FOUR Cork nursing homes were found to not be compliant with certain regulations following recent inspections by the Health Information and Quality Authority (Hiqa).
The body published 42 inspection reports on residential centres for older people this week, eight of which are in Co Cork.
The inspections, carried out between August and November 2021, found evidence of non-compliance, compliance, and substantial compliance at centres.
The areas in which the centres in Cork were found not fully compliant included fire precautions, infection control, and proper notification of incidents. Of the 42 reports published nationally, inspectors found evidence of non-compliance with at least one regulation on 26 inspections.
In total, just 16 centres were found to be completely compliant nationwide.
There were five findings of non-compliance in Glyntown Care Centre in Glanmire in the areas of training and staff development, records, governance and management, fire precautions, and complaints.
The report stated that significant improvements were required with regards to the recruitment of staff.
Only one fire drill had been carried out for the whole of 2021 and it was found there were no maps displayed to indicate the closest method of escape.
Additionally, 13 complaints submitted since the previous inspection were still open.
However, the inspector observed that the centre was a “nice place to live” and residents were offered choice in how they led their lives.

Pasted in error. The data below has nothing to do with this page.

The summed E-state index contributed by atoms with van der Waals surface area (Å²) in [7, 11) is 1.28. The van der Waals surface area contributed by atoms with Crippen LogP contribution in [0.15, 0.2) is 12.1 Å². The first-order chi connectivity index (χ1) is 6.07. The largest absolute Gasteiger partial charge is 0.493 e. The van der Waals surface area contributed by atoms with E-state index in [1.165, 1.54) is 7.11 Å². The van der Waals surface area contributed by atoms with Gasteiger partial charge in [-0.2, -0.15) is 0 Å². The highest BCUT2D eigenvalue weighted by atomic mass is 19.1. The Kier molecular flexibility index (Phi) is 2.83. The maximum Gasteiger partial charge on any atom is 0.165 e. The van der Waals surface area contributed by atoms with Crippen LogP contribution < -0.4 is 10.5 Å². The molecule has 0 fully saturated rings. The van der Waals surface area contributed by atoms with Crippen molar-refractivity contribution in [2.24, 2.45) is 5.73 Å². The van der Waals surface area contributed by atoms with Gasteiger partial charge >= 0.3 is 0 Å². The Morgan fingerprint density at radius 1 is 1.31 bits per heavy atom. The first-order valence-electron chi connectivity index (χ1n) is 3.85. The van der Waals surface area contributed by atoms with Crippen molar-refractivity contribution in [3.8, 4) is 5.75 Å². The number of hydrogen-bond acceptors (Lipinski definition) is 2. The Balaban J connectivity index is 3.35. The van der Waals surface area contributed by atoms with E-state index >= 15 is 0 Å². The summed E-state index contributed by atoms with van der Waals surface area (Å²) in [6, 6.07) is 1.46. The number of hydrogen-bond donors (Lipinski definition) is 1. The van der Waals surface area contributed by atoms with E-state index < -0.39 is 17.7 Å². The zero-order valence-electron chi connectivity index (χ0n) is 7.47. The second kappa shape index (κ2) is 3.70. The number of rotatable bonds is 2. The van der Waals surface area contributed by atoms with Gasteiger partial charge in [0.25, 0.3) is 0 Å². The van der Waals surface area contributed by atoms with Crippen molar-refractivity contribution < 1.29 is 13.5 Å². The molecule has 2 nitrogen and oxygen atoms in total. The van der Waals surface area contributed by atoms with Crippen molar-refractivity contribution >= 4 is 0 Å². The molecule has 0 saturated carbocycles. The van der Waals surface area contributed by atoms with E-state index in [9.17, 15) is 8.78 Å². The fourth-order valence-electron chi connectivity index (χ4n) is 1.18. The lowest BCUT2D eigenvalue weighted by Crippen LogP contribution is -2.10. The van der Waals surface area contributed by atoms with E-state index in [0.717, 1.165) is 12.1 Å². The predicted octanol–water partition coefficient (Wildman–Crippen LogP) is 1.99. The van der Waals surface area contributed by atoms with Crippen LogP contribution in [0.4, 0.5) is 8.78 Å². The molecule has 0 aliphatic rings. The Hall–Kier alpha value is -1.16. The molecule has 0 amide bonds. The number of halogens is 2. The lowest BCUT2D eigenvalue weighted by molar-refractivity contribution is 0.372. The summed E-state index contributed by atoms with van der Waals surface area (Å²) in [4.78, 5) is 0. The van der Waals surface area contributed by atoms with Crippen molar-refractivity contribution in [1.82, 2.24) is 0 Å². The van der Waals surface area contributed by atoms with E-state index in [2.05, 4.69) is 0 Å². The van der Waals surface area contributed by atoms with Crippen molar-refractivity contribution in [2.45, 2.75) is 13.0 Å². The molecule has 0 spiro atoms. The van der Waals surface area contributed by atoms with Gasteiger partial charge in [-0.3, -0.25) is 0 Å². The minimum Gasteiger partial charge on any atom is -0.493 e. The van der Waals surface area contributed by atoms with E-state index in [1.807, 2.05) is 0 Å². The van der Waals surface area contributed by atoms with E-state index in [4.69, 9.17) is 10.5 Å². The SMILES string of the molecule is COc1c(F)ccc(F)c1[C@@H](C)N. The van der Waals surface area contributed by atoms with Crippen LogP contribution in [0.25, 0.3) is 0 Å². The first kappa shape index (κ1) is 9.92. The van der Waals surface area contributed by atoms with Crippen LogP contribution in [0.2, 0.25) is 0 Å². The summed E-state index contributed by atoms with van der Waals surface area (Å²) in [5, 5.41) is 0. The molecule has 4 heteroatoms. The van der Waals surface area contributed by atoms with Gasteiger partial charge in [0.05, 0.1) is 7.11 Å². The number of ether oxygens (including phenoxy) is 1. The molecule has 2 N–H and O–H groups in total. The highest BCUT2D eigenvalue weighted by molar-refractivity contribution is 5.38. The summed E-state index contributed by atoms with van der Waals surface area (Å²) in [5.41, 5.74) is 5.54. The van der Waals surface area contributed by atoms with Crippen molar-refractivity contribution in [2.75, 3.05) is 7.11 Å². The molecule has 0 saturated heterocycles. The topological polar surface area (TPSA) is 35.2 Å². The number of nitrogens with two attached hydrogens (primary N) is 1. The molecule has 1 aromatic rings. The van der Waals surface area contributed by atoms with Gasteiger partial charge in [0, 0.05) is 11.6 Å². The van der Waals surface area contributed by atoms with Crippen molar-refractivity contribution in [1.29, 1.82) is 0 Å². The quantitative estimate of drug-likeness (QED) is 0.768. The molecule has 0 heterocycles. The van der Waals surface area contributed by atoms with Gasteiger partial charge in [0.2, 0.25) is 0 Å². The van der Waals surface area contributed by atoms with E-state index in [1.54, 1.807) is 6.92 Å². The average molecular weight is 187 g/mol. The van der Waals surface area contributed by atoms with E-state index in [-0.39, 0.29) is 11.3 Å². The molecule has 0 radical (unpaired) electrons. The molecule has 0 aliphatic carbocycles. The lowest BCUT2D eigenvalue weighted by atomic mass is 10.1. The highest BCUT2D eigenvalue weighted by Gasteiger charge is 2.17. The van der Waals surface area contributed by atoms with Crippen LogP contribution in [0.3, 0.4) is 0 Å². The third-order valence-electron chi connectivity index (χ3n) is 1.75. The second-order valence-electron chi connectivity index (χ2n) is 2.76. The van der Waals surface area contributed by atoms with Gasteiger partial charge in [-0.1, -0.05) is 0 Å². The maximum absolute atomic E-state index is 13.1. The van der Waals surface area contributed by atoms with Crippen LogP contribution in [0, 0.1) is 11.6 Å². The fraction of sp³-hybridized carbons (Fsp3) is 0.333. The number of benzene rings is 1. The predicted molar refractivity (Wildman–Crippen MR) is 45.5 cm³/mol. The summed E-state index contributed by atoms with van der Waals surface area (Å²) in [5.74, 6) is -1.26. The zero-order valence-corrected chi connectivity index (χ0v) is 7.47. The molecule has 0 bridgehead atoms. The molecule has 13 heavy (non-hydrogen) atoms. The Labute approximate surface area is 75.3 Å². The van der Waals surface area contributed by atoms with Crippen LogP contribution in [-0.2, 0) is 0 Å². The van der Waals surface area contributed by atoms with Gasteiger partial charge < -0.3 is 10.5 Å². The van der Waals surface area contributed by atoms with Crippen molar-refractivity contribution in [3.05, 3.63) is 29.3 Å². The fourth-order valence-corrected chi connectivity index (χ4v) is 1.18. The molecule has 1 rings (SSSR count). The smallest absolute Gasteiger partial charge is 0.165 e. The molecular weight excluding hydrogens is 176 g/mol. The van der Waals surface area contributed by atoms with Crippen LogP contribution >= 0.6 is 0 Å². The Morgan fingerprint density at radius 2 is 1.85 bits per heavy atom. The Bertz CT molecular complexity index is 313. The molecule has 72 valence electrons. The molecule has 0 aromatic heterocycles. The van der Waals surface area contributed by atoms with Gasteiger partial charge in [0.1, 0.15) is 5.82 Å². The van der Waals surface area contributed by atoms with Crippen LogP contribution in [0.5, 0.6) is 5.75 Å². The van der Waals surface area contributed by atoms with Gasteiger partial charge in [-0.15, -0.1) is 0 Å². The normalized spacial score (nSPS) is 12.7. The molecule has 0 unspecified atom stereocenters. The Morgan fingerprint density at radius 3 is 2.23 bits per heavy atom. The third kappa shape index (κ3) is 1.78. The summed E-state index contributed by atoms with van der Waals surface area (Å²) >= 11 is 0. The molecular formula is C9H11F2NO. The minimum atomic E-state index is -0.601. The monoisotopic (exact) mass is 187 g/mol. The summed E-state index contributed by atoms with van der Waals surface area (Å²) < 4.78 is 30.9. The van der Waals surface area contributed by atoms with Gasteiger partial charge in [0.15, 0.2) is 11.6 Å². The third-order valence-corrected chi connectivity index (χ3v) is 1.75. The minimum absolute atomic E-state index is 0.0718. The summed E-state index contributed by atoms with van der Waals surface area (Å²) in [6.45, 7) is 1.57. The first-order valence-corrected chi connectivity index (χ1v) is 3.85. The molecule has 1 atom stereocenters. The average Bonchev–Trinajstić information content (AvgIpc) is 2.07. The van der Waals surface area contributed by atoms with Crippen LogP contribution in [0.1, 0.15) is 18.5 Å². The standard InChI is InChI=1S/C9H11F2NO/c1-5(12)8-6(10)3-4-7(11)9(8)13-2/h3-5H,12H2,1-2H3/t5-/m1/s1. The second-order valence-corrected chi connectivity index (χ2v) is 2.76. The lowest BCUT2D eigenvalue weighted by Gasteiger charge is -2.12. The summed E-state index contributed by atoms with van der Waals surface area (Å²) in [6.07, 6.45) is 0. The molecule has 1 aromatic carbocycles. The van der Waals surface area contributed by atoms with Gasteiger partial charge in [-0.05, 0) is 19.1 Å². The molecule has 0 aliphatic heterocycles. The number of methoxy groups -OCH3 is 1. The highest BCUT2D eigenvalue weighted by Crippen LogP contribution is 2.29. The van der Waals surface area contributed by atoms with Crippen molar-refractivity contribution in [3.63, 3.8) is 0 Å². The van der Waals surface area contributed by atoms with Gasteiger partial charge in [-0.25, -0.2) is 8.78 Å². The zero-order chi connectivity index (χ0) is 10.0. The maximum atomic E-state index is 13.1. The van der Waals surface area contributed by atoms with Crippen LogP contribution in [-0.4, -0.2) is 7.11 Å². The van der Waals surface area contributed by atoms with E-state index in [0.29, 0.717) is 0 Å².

In Unit 1 of St Stephen’s Hospital in Glanmire, a HSE-run dementia-specific unit, three areas of non-compliance were noted in training and staff development, records, and infection control.
It was reported that mop heads were not changed between rooms, cleaning buckets were unclean, and not all the mandatory training had been delivered to staff.
However, the inspector observed that “it was clear that residents were treated with patience and kindness in this centre and that their rights were respected”.
Non-compliance in the areas of infection control and notification of incidents was found in Clonakilty’s Bushmount Nursing Home.
The inspector found that on a number of occasions, there had been suspected cases of Covid-19 in the resident population which had not been submitted as required.
The centre stated that all swabs sent for testing for Covid-19 would be notified to the authority within the regulatory three-day timeframe going forward.
In Carechoice Macroom, there was one area of non-compliance and the inspector found that the number of residents with bed rails was in excess of what was reported.
“Further training is required to ensure staff are aware of what constitutes a restraint,” the report stated.
Some residents told the inspector that there was not much to do during the day.
However, residents were extremely complementary about the staff caring for them and said they were treated very well. The centre has also recently employed a new activities coordinator.
There were no other areas of non-compliance reported at the other centres.
In Aperee Living Churchtown and Fairy Hill Nursing Home in Mallow, the inspector said that while the centre provided a homely environment for residents, further improvements were required in respect of infection prevention and control.
Brídhaven Nursing Home, also in Mallow, was documented as substantially compliant in six areas.
However, three staff members were observed to be wearing their surgical masks back-to-front.
The HSE-run Mount Alvernia Hospital in Mallow was told to fix its service lift and refit privacy curtains by the next inspection.
Overall, most residents of the inspected centres in Cork told inspectors they were happy living in their centres and were supported by kind and respectful staff.